Black Sunday

By 24 March [1935] southeastern Colorado and western Kansas had seen twelve consecutive days of dust storms, but there was worse to come. Near the end of March a new duster swept across the southern plains, destroying one-half the wheat crop in Kansas, one-quarter of it in Oklahoma, and all of it in Nebraska—5 million acres blown out. The storm carried away from the plains twice as much earth as men and machines had scooped out to make the Panama Canal, depositing it once again over the East Coast states and the Atlantic Ocean. Then the wind slackened off a bit, gathering strength, as it were, for the spectacular finale of that unusual spring season —Black Sunday, 14 April.

Dawn came clear and rosy all across the plains that day. By noon the skies were so fresh and blue that people could not remain indoors; they remembered how many jobs they had been postponing, and with a revived spirit they rushed outside to get them done. They went on picnics, planted gardens, repaired henhouses, attended funerals, drove to the neighbors for a visit. In mid-afternoon the summery air rapidly turned colder, falling as many as 50 degrees in a few hours, and the people noticed then that the yards were full of birds nervously fluttering and chattering—and more were arriving every moment, as though fleeing from some unseen enemy. Suddenly there appeared on the northern horizon a black blizzard, moving toward them; there was no sound, no wind, nothing but an immense "boogery" cloud. — Donald Worster, Dust Bowl The Southern Plains in the 1930s

Worst at Perryton

Dust Bowl

Residents of Perryton, Tex., where there have been 50 dust storms in 104 days, described the storm "as the worst in history." Old-timers in Oklahoma and Kansas agreed. After the main cloud had passed, the air still was full of dust. The haze spread out far to the east and west. At Trinidad, Colo. Santa Fe railroad officials detoured trains over a southern route in a effort to avoid the storm.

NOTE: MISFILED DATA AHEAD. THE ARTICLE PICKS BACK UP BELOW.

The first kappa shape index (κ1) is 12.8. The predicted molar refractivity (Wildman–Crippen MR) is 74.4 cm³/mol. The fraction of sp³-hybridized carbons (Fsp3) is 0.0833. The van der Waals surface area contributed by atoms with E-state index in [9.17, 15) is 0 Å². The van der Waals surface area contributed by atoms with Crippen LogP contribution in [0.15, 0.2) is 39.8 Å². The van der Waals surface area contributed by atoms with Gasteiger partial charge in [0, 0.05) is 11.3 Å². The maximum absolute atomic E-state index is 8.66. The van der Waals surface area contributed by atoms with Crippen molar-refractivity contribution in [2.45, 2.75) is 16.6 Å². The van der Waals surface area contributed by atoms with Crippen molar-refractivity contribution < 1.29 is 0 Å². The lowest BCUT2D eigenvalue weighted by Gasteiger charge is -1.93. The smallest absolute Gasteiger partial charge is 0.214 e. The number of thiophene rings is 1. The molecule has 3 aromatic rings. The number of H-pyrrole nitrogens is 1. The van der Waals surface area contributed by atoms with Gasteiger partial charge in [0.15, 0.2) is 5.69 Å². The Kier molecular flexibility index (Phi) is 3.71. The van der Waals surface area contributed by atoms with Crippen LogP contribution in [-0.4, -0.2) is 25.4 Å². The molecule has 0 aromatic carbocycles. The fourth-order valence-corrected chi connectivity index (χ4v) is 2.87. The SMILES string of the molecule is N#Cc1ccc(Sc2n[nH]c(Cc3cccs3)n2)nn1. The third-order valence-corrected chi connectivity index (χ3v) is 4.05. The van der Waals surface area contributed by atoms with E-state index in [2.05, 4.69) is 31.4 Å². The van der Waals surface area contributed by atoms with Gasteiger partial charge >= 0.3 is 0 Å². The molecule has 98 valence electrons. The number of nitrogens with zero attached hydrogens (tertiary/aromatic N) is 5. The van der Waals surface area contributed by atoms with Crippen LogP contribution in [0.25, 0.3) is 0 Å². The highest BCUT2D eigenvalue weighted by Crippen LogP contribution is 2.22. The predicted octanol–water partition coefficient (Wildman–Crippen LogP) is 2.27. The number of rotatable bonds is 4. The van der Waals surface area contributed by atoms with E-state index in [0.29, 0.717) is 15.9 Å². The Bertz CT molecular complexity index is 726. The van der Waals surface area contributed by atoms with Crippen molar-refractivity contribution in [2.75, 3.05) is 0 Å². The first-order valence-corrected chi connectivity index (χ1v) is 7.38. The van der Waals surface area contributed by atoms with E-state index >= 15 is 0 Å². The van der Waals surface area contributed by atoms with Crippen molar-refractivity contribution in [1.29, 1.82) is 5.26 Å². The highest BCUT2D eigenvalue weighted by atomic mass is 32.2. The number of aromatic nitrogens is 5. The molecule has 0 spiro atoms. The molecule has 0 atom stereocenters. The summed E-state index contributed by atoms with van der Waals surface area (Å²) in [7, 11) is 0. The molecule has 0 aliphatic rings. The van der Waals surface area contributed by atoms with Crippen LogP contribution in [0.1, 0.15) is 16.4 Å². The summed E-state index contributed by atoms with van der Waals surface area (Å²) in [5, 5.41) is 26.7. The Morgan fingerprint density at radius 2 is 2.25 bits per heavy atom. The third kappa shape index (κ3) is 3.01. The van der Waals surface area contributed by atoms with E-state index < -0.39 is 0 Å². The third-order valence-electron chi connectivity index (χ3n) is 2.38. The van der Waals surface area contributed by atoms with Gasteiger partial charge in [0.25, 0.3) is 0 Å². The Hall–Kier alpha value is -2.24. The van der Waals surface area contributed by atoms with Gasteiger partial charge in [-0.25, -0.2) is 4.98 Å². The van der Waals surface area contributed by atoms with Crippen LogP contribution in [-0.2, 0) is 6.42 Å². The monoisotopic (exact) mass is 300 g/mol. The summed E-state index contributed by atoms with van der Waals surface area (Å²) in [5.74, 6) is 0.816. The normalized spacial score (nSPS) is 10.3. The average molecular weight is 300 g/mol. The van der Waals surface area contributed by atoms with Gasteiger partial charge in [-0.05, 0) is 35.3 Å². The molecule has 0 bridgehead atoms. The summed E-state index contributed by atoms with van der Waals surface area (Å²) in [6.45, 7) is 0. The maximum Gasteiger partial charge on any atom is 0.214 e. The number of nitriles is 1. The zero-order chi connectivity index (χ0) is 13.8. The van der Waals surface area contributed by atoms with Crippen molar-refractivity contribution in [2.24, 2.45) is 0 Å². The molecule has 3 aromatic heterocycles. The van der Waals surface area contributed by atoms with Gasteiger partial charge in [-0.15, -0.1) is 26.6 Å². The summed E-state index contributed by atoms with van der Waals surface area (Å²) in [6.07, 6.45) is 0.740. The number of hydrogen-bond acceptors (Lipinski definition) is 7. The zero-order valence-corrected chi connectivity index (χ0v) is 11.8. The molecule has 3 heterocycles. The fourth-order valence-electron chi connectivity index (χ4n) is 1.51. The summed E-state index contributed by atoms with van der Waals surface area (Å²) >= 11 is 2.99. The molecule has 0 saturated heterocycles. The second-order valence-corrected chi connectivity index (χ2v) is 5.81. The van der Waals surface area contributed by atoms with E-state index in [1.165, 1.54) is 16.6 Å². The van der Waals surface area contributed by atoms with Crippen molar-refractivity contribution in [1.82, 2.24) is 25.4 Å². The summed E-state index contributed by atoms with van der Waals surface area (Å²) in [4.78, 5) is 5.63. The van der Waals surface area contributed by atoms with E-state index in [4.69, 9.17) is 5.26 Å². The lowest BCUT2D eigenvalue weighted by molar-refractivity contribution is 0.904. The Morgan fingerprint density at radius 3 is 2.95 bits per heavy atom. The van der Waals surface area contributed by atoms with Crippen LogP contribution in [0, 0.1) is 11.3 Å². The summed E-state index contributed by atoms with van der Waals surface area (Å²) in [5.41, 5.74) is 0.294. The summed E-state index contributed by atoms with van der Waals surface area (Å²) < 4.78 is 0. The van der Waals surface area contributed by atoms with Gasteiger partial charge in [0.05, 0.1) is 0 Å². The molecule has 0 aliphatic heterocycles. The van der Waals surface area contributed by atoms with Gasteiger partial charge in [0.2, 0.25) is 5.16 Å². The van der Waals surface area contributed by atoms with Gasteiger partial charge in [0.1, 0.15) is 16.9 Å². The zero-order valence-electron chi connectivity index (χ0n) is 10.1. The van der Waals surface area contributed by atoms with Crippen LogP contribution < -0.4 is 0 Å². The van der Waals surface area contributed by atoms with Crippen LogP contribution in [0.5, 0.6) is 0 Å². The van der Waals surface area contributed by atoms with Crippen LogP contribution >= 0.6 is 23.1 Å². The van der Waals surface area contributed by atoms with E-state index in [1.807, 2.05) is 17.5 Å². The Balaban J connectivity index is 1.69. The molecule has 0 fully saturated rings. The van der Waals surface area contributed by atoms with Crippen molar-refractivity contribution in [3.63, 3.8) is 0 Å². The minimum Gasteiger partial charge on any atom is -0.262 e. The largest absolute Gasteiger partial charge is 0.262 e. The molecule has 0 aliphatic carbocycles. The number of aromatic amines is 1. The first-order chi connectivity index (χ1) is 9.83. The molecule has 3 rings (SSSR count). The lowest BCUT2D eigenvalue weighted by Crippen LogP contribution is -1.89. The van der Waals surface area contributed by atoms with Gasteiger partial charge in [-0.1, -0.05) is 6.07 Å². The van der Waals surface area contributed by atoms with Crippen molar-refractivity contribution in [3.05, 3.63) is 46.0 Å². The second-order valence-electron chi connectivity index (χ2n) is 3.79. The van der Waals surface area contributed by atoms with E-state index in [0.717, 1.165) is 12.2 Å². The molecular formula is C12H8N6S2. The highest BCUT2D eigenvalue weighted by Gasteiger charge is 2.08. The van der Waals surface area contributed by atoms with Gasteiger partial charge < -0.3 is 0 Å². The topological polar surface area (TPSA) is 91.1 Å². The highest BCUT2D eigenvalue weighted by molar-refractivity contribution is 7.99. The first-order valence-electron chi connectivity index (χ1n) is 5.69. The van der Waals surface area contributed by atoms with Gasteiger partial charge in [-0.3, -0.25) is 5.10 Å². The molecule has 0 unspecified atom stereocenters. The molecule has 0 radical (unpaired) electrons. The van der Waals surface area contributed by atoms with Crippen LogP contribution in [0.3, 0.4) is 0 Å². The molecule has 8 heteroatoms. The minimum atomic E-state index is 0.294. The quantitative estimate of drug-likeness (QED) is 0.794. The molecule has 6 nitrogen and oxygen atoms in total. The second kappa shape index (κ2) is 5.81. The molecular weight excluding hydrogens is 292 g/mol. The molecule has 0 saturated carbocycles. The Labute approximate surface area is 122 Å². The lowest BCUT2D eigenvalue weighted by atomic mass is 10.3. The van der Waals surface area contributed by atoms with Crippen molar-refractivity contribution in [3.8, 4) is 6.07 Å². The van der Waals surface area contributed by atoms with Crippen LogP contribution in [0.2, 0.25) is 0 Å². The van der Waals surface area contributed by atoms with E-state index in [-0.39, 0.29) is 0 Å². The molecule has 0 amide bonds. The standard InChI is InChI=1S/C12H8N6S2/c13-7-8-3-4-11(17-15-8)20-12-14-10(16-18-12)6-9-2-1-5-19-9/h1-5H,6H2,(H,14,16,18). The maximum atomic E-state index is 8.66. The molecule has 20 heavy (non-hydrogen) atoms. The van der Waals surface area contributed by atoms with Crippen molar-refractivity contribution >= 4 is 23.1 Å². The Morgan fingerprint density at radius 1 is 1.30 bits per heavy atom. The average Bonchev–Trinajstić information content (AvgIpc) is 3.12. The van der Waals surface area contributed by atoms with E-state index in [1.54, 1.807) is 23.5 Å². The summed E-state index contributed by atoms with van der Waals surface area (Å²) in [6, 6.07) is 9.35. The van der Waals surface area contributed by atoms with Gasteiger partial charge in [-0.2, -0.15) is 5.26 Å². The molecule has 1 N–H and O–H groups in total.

Lubbock Evening Journal
April 15, 1935

Our mother ... came running out of the house. She was frightened. She told us to get into the house immediately. She then tried to gather some of the chickens into the hen house. I looked to the northwest and saw a terrible, solid wall of rolling darkness approaching. Within minutes everything was dark, and the wind and dust were coming into the house everywhere. The day was April 14, 1935, and the worst of all the dirt storms was the first thing in my life that I can remember. That terrifying day is as clear in my mind as though it happened last year. — Richard Sell, Perryton, Texas (Wheatheart of the Plains - History Marches On 1985)

On April 14, 1935, around four or five in the evening, a bad dust storm approached the area....Dave was on his way home from the neighbors. It became pitch black, so dark you couldn't see your hand in front of your eyes. Dave had to crawl home a half mile in the bar ditch...and got dust pneumonia afterwards. — Barbara A. Unruh, Perryton, Texas (Wheatheart of the Plains - History Marches On 1985) 

[We] were driving home ... on this beautiful Sunday afternoon. [We] were caught out in the approaching storm. There were thousands of frightened birds flying, rabbits running, and tumbleweeds blowing ahead of the dirt cloud. Grandfather Carter told everyone to be sure the windows were rolled up tight as possible. Mother poured water from Norman's bottle onto a diaper and held it over the baby's face and gave him his milk bottle so he wouldn't cry and breathe more dust. We could see the cloud roll upon us as one might helplessly watch an approaching mountain avalanche. — Kathleen (Allen) Lewis, Perryton, Texas (Wheatheart of the Plains - History Marches On 1985)

I lived six miles southeast of Farwell, Texas. The worst [dust storm] I remember occurred when I was about four years old. I still remember that day. I can replay scenes now in my mind. I did not sense fear but awesomeness. It was something you experience. I can describe it but you miss the awesomeness of the whole thing. The sand got pretty close to us before the wind started. The front was just a few miles away when the wind got very strong.